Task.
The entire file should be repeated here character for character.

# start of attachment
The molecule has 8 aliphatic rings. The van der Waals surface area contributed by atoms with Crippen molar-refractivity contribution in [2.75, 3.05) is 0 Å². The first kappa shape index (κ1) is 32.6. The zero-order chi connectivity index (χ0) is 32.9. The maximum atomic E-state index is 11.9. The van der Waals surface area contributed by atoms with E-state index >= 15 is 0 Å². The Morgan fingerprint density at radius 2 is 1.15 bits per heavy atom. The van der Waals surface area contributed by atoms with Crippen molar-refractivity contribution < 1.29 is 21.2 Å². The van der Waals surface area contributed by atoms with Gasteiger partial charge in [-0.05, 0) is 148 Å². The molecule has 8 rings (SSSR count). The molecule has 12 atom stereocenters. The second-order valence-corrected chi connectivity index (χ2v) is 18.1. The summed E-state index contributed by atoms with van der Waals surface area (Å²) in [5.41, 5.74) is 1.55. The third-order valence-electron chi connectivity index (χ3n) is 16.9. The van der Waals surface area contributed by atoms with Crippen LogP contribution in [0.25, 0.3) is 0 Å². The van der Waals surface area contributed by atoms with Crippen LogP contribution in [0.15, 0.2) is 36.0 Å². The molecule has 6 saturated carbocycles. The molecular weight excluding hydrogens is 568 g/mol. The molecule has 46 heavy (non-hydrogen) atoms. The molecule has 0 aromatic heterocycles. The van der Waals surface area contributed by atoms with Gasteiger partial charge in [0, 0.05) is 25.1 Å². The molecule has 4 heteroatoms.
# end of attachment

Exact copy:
The molecule has 8 aliphatic rings. The van der Waals surface area contributed by atoms with Crippen molar-refractivity contribution in [2.75, 3.05) is 0 Å². The first kappa shape index (κ1) is 32.6. The zero-order chi connectivity index (χ0) is 32.9. The maximum atomic E-state index is 11.9. The van der Waals surface area contributed by atoms with E-state index >= 15 is 0 Å². The Morgan fingerprint density at radius 2 is 1.15 bits per heavy atom. The van der Waals surface area contributed by atoms with Crippen molar-refractivity contribution < 1.29 is 21.2 Å². The van der Waals surface area contributed by atoms with Gasteiger partial charge in [-0.05, 0) is 148 Å². The molecule has 8 rings (SSSR count). The molecule has 12 atom stereocenters. The second-order valence-corrected chi connectivity index (χ2v) is 18.1. The summed E-state index contributed by atoms with van der Waals surface area (Å²) in [5.41, 5.74) is 1.55. The third-order valence-electron chi connectivity index (χ3n) is 16.9. The van der Waals surface area contributed by atoms with Crippen LogP contribution in [0.25, 0.3) is 0 Å². The van der Waals surface area contributed by atoms with Crippen LogP contribution in [0.15, 0.2) is 36.0 Å². The molecule has 6 saturated carbocycles. The molecular weight excluding hydrogens is 568 g/mol. The molecule has 46 heavy (non-hydrogen) atoms. The molecule has 0 aromatic heterocycles. The van der Waals surface area contributed by atoms with Gasteiger partial charge in [0, 0.05) is 25.1 Å². The molecule has 4 heteroatoms.